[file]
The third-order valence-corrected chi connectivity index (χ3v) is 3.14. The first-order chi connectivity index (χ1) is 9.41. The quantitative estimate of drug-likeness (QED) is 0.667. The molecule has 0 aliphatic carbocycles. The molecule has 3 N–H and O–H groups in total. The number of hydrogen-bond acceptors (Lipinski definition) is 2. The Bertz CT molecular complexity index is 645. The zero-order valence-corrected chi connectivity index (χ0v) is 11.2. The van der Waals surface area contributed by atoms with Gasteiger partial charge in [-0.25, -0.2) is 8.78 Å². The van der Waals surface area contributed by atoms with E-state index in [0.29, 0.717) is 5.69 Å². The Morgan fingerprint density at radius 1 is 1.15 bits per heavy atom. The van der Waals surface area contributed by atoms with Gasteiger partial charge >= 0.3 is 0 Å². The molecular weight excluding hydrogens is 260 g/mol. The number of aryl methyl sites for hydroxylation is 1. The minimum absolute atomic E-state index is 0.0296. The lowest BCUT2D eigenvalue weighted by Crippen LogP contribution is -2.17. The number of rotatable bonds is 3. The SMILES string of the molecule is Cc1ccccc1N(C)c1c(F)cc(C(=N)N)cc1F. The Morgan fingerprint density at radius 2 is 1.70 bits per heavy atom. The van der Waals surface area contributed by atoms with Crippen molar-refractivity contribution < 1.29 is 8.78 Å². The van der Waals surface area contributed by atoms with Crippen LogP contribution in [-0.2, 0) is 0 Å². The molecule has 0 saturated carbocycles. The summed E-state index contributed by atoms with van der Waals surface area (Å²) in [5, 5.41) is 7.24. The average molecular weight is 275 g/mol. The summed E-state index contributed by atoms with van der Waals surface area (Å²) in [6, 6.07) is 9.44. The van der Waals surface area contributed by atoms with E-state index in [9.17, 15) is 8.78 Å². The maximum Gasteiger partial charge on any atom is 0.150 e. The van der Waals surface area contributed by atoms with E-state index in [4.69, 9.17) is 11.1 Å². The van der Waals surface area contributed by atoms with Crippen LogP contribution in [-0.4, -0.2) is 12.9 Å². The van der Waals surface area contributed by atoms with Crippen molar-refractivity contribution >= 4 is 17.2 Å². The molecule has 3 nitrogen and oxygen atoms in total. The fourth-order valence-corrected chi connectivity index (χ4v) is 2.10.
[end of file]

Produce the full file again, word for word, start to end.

The third-order valence-corrected chi connectivity index (χ3v) is 3.14. The first-order chi connectivity index (χ1) is 9.41. The quantitative estimate of drug-likeness (QED) is 0.667. The molecule has 0 aliphatic carbocycles. The molecule has 3 N–H and O–H groups in total. The number of hydrogen-bond acceptors (Lipinski definition) is 2. The Bertz CT molecular complexity index is 645. The zero-order valence-corrected chi connectivity index (χ0v) is 11.2. The van der Waals surface area contributed by atoms with Gasteiger partial charge in [-0.25, -0.2) is 8.78 Å². The van der Waals surface area contributed by atoms with E-state index in [0.29, 0.717) is 5.69 Å². The Morgan fingerprint density at radius 1 is 1.15 bits per heavy atom. The van der Waals surface area contributed by atoms with Gasteiger partial charge >= 0.3 is 0 Å². The molecular weight excluding hydrogens is 260 g/mol. The number of aryl methyl sites for hydroxylation is 1. The minimum absolute atomic E-state index is 0.0296. The lowest BCUT2D eigenvalue weighted by Crippen LogP contribution is -2.17. The number of rotatable bonds is 3. The SMILES string of the molecule is Cc1ccccc1N(C)c1c(F)cc(C(=N)N)cc1F. The Morgan fingerprint density at radius 2 is 1.70 bits per heavy atom. The van der Waals surface area contributed by atoms with Crippen molar-refractivity contribution < 1.29 is 8.78 Å². The van der Waals surface area contributed by atoms with Crippen LogP contribution in [-0.2, 0) is 0 Å². The molecule has 0 saturated carbocycles. The summed E-state index contributed by atoms with van der Waals surface area (Å²) in [5, 5.41) is 7.24. The average molecular weight is 275 g/mol. The summed E-state index contributed by atoms with van der Waals surface area (Å²) in [6, 6.07) is 9.44. The van der Waals surface area contributed by atoms with E-state index in [9.17, 15) is 8.78 Å². The maximum Gasteiger partial charge on any atom is 0.150 e. The van der Waals surface area contributed by atoms with E-state index in [4.69, 9.17) is 11.1 Å². The van der Waals surface area contributed by atoms with Crippen LogP contribution in [-0.4, -0.2) is 12.9 Å². The van der Waals surface area contributed by atoms with Crippen molar-refractivity contribution >= 4 is 17.2 Å². The molecule has 3 nitrogen and oxygen atoms in total. The fourth-order valence-corrected chi connectivity index (χ4v) is 2.10.